By Claire Walla
Occurring on 11.11.11, this year Veteran’s Day already seems more epic than most.
But for four Sag Harbor residents, its significance doesn’t stop there. The holiday will also be marked by an Odyssey nearly 40 years in the making, during which the four Vietnam veterans will journey to Washington D.C. and visit the Vietnam Memorial for the very first time.
“On behalf of everyone, we really appreciate the opportunity to go down there,” said Daniel Sabloski, an Honor Flight participant who grew up in Sag Harbor and served as a combat soldier in Vietnam for 11 months. “I look forward to going,” he continued. “This is something I feel I need to do.”
He will be joined by Sag Harbor residents Jay Babcock, Richard Henn and Steve Peters, as well as nearly 40 other veterans from Long Island. The entire event will also include veterans from Philadelphia and Atlanta, bringing the total number of participants to over 120.
The event was organized by Honor Flight Long Island, which operates out of the Department of Human Services at Southampton Town. Bill Jones, the director of human services who graduated from West Point and served in Vietnam shortly after the end of the war, will also accompany the veterans.
As someone who’s been to the Vietnam Memorial—and someone who’s attended many Honor Flight trips in the past—Jones said he expects the journey to be a powerful, emotional experience for all those involved.
“I was really moved by it,” Jones said of his visit to the memorial back in the ‘80s. The stone wall is a zig-zagging surface that holds more than 57,000 names. “It’s not a minute’s walk,” he continued. “It takes you a long time to see it all.”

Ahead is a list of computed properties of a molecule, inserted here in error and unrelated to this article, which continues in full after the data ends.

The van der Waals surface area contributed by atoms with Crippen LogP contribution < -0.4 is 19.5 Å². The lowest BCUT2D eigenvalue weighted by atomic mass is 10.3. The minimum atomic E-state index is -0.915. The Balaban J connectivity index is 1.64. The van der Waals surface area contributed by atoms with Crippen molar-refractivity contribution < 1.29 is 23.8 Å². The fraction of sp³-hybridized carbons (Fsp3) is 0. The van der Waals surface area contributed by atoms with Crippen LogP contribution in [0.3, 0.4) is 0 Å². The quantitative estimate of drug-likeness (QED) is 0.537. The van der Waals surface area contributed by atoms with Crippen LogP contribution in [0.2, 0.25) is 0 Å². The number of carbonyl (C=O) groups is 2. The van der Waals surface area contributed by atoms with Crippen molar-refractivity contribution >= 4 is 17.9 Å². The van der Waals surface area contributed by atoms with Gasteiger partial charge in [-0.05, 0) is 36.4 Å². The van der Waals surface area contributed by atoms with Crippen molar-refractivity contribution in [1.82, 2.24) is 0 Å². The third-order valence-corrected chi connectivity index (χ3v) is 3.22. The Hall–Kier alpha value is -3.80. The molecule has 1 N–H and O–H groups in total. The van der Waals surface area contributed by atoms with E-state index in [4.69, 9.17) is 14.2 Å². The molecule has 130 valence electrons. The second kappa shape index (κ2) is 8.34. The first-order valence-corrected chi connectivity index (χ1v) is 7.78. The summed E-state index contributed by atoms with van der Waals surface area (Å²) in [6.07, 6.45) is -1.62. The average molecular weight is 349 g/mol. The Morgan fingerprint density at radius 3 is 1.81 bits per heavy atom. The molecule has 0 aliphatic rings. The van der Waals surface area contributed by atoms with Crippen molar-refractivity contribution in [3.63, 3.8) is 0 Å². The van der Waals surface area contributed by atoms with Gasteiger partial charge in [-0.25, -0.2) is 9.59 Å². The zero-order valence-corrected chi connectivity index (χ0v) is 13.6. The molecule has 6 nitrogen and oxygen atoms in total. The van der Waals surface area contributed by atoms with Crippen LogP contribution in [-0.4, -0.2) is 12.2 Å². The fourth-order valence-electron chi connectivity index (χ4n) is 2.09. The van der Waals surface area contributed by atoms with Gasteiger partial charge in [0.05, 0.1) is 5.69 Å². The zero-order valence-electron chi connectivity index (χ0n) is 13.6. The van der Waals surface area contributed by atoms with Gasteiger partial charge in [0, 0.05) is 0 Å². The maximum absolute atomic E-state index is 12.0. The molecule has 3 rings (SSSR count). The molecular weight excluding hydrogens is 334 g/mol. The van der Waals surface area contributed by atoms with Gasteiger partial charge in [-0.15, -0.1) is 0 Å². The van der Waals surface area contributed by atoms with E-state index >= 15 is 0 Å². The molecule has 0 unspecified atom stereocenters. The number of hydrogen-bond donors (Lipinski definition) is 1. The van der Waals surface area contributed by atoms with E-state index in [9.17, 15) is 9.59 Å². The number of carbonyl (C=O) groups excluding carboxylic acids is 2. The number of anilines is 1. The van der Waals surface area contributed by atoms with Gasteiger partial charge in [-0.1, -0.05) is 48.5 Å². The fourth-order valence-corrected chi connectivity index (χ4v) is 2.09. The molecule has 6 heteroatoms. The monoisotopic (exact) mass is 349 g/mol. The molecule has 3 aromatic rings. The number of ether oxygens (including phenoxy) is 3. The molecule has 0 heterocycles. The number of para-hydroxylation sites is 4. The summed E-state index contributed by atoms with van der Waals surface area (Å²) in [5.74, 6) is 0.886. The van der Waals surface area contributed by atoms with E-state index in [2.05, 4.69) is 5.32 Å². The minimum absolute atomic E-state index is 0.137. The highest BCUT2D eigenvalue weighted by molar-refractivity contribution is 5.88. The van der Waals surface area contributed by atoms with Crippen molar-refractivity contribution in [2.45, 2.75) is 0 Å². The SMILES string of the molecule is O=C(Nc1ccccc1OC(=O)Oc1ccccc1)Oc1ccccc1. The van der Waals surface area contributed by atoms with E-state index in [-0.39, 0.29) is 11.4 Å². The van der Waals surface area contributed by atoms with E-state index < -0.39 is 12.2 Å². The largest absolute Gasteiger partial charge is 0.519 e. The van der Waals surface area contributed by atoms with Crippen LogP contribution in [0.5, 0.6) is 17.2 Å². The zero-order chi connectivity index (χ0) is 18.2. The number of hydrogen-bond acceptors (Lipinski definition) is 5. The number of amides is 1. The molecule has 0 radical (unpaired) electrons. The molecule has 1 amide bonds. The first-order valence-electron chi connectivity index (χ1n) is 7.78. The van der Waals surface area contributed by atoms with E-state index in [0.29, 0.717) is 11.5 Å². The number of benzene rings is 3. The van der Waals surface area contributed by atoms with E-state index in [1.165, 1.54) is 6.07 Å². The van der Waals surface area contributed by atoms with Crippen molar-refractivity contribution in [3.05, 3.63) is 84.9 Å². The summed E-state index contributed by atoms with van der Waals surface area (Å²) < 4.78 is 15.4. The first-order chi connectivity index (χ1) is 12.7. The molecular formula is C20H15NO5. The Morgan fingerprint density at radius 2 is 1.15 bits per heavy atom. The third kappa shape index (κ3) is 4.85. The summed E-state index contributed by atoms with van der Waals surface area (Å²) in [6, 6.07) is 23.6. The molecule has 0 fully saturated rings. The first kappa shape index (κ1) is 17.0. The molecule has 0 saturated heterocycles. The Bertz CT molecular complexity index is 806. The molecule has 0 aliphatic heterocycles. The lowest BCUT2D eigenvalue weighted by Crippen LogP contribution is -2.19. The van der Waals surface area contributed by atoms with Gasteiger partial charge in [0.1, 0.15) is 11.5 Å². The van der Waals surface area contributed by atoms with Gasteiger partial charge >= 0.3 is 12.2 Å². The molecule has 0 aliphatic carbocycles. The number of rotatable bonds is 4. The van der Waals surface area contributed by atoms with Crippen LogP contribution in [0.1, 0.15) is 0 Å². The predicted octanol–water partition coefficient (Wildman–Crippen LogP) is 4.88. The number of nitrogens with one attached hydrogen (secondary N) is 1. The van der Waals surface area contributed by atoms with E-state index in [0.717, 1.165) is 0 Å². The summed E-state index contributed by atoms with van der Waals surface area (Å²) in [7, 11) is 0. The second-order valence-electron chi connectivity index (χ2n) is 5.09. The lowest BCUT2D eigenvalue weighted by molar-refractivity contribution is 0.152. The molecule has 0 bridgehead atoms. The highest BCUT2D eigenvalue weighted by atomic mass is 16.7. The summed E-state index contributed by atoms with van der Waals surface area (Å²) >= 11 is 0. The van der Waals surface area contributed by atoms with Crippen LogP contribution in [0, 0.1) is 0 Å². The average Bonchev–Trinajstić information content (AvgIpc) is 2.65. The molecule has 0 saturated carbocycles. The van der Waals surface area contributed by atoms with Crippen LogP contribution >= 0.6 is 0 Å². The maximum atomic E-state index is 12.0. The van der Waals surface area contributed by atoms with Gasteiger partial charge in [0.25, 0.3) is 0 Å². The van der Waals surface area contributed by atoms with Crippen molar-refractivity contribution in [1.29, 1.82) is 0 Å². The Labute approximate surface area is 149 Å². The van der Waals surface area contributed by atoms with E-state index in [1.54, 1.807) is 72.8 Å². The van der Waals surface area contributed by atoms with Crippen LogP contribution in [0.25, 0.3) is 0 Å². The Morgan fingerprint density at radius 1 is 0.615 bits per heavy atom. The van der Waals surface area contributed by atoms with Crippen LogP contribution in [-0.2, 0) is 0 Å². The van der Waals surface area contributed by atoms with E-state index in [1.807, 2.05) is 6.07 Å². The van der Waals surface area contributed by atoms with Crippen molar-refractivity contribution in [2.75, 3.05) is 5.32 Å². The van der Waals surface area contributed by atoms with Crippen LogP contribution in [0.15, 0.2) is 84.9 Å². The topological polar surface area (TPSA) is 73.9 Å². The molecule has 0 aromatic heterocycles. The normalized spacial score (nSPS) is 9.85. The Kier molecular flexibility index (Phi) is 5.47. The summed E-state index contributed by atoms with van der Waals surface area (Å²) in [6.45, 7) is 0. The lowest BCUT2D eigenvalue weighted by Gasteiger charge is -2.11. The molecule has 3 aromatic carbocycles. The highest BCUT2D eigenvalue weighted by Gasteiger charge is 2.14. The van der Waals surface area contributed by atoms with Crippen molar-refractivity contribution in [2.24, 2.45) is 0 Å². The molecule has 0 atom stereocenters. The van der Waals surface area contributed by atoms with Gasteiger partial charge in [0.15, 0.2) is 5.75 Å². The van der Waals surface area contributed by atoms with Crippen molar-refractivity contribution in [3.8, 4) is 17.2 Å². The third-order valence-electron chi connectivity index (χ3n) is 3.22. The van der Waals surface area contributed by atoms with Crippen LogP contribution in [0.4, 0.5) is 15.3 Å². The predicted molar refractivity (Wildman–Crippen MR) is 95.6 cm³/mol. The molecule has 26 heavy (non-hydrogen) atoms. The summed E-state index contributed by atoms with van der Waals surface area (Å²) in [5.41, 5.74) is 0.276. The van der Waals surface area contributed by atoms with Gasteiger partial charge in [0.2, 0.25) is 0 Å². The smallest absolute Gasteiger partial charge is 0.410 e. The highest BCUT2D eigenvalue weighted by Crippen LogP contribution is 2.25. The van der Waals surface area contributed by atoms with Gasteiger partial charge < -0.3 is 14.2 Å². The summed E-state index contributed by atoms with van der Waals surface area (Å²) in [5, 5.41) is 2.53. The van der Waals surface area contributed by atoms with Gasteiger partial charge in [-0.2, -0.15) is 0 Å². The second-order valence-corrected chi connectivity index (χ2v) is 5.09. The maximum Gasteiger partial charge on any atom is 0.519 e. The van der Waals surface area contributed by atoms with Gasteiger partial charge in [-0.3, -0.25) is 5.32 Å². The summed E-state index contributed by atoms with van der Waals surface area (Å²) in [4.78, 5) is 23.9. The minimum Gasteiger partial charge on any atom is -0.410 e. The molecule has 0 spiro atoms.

“I know that what the guys talk about more than anything is the fact that every single name is up on that wall,” Jones continued. “It’s not just a general memorial for those who fought, but it’s for those who died, too. That’s extremely personal.”
The Honor Flight crew is taking a handful of “guardians” with them, one of whom is Richard Henn from Sag Harbor, so that veterans will be able to experience the memorial with somewhat of a support network.
“I know it’s going to be difficult for a lot of the guys going down, they’ve already expressed that to me,” Jones added. “Although I didn’t experience it myself, the loss of life right next to you is hard to talk about,” Jones said. “But Honor Flight has allowed that to happen.”
Jones said one of the most important things Honor Flight does is it gives veterans the chance to talk to one another about experiences that they’ve all shared; experiences they are not necessarily able to talk about with those who haven’t experienced war.
“They think a lot about it,” he continued. “[War] leaves such an indelible mark, if you’ve served for one year in Vietnam or three or four years in World War II.”
Over the past four years, Honor Flight has worked to bring nearly 750 veterans of World War II down to D.C. to visit the World War II memorial. And while Honor Flight’s mission remains dedicated to veterans of WWII—whom they hope to accommodate first, as that population continues to age—the trip to the Vietnam Memorial came to fruition because of a special project funded entirely by the History Channel.
According to Virginia Bennet, deputy director of the Southampton Town Human Services Department, the grant from the History Channel “paid for everything.”
She explained that the History Channel—which aired its three-part series on the Vietnam War earlier this week—is working in conjunction with the Vietnam Veterans Memorial Fund (VVMF) to collect photographs of every single person whose name appears on the Vietnam memorial wall in D.C. The photographs will be part of an interactive exhibit at the VVMF Education Center that’s expected to open in 2014.